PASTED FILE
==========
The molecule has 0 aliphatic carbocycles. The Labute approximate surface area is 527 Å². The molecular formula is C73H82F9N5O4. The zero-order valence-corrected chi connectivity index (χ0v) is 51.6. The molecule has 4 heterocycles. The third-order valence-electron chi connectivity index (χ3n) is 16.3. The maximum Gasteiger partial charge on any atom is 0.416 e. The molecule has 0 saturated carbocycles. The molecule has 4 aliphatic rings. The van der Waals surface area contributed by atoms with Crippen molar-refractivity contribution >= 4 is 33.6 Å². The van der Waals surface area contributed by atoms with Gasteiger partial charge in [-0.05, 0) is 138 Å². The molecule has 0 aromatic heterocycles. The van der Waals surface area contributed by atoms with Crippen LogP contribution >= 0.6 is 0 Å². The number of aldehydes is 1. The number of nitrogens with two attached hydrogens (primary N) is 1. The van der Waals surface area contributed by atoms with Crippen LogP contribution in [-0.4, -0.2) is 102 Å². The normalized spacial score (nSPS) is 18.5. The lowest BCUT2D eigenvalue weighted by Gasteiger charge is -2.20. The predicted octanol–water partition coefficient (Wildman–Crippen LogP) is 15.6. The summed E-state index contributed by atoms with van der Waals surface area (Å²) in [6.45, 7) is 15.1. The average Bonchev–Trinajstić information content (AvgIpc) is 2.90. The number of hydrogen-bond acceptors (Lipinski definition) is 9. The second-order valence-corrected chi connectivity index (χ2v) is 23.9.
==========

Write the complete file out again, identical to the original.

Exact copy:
The molecule has 0 aliphatic carbocycles. The Labute approximate surface area is 527 Å². The molecular formula is C73H82F9N5O4. The zero-order valence-corrected chi connectivity index (χ0v) is 51.6. The molecule has 4 heterocycles. The third-order valence-electron chi connectivity index (χ3n) is 16.3. The maximum Gasteiger partial charge on any atom is 0.416 e. The molecule has 0 saturated carbocycles. The molecule has 4 aliphatic rings. The van der Waals surface area contributed by atoms with Crippen molar-refractivity contribution >= 4 is 33.6 Å². The van der Waals surface area contributed by atoms with Gasteiger partial charge in [-0.05, 0) is 138 Å². The molecule has 0 aromatic heterocycles. The van der Waals surface area contributed by atoms with Crippen LogP contribution >= 0.6 is 0 Å². The number of aldehydes is 1. The number of nitrogens with two attached hydrogens (primary N) is 1. The van der Waals surface area contributed by atoms with Crippen LogP contribution in [-0.4, -0.2) is 102 Å². The normalized spacial score (nSPS) is 18.5. The lowest BCUT2D eigenvalue weighted by Gasteiger charge is -2.20. The predicted octanol–water partition coefficient (Wildman–Crippen LogP) is 15.6. The summed E-state index contributed by atoms with van der Waals surface area (Å²) in [6.45, 7) is 15.1. The average Bonchev–Trinajstić information content (AvgIpc) is 2.90. The number of hydrogen-bond acceptors (Lipinski definition) is 9. The second-order valence-corrected chi connectivity index (χ2v) is 23.9.